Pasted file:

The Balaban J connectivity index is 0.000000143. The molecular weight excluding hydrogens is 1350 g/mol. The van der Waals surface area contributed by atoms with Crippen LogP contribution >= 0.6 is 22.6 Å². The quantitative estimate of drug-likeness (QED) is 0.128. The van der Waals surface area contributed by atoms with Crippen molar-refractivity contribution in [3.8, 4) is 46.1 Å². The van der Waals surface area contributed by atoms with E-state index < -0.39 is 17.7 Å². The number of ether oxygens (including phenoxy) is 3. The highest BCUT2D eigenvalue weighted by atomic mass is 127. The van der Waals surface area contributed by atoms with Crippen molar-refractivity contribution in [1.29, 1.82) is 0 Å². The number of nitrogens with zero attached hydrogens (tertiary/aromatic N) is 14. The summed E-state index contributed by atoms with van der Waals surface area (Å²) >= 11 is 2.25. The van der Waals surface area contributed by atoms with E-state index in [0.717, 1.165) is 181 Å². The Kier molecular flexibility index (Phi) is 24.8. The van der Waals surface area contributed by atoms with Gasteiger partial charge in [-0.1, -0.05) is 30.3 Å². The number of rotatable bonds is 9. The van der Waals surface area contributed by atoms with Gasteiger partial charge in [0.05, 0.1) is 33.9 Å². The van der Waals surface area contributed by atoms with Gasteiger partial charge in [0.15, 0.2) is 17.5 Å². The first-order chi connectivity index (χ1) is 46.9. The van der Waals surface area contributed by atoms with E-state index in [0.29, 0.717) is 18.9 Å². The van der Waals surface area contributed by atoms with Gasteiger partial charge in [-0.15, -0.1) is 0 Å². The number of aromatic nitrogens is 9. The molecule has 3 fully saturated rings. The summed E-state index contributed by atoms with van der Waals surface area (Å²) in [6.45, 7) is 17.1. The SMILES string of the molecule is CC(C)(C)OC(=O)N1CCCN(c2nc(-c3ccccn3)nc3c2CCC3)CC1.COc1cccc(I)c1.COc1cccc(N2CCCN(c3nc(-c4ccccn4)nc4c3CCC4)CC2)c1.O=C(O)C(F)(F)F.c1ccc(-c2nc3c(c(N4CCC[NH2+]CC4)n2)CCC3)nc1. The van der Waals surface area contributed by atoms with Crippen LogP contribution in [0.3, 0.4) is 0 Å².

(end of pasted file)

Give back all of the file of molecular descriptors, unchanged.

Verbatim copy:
The Balaban J connectivity index is 0.000000143. The molecular weight excluding hydrogens is 1350 g/mol. The van der Waals surface area contributed by atoms with Crippen LogP contribution >= 0.6 is 22.6 Å². The quantitative estimate of drug-likeness (QED) is 0.128. The van der Waals surface area contributed by atoms with Crippen molar-refractivity contribution in [3.8, 4) is 46.1 Å². The van der Waals surface area contributed by atoms with E-state index < -0.39 is 17.7 Å². The number of ether oxygens (including phenoxy) is 3. The highest BCUT2D eigenvalue weighted by atomic mass is 127. The van der Waals surface area contributed by atoms with Crippen molar-refractivity contribution in [1.29, 1.82) is 0 Å². The number of nitrogens with zero attached hydrogens (tertiary/aromatic N) is 14. The summed E-state index contributed by atoms with van der Waals surface area (Å²) >= 11 is 2.25. The van der Waals surface area contributed by atoms with E-state index in [0.717, 1.165) is 181 Å². The Kier molecular flexibility index (Phi) is 24.8. The van der Waals surface area contributed by atoms with Gasteiger partial charge in [-0.1, -0.05) is 30.3 Å². The number of rotatable bonds is 9. The van der Waals surface area contributed by atoms with Gasteiger partial charge in [0.05, 0.1) is 33.9 Å². The van der Waals surface area contributed by atoms with Gasteiger partial charge in [0.15, 0.2) is 17.5 Å². The first-order chi connectivity index (χ1) is 46.9. The van der Waals surface area contributed by atoms with E-state index in [0.29, 0.717) is 18.9 Å². The van der Waals surface area contributed by atoms with Gasteiger partial charge in [-0.15, -0.1) is 0 Å². The number of aromatic nitrogens is 9. The molecule has 3 fully saturated rings. The summed E-state index contributed by atoms with van der Waals surface area (Å²) in [6.45, 7) is 17.1. The SMILES string of the molecule is CC(C)(C)OC(=O)N1CCCN(c2nc(-c3ccccn3)nc3c2CCC3)CC1.COc1cccc(I)c1.COc1cccc(N2CCCN(c3nc(-c4ccccn4)nc4c3CCC4)CC2)c1.O=C(O)C(F)(F)F.c1ccc(-c2nc3c(c(N4CCC[NH2+]CC4)n2)CCC3)nc1. The van der Waals surface area contributed by atoms with Crippen LogP contribution in [0.3, 0.4) is 0 Å².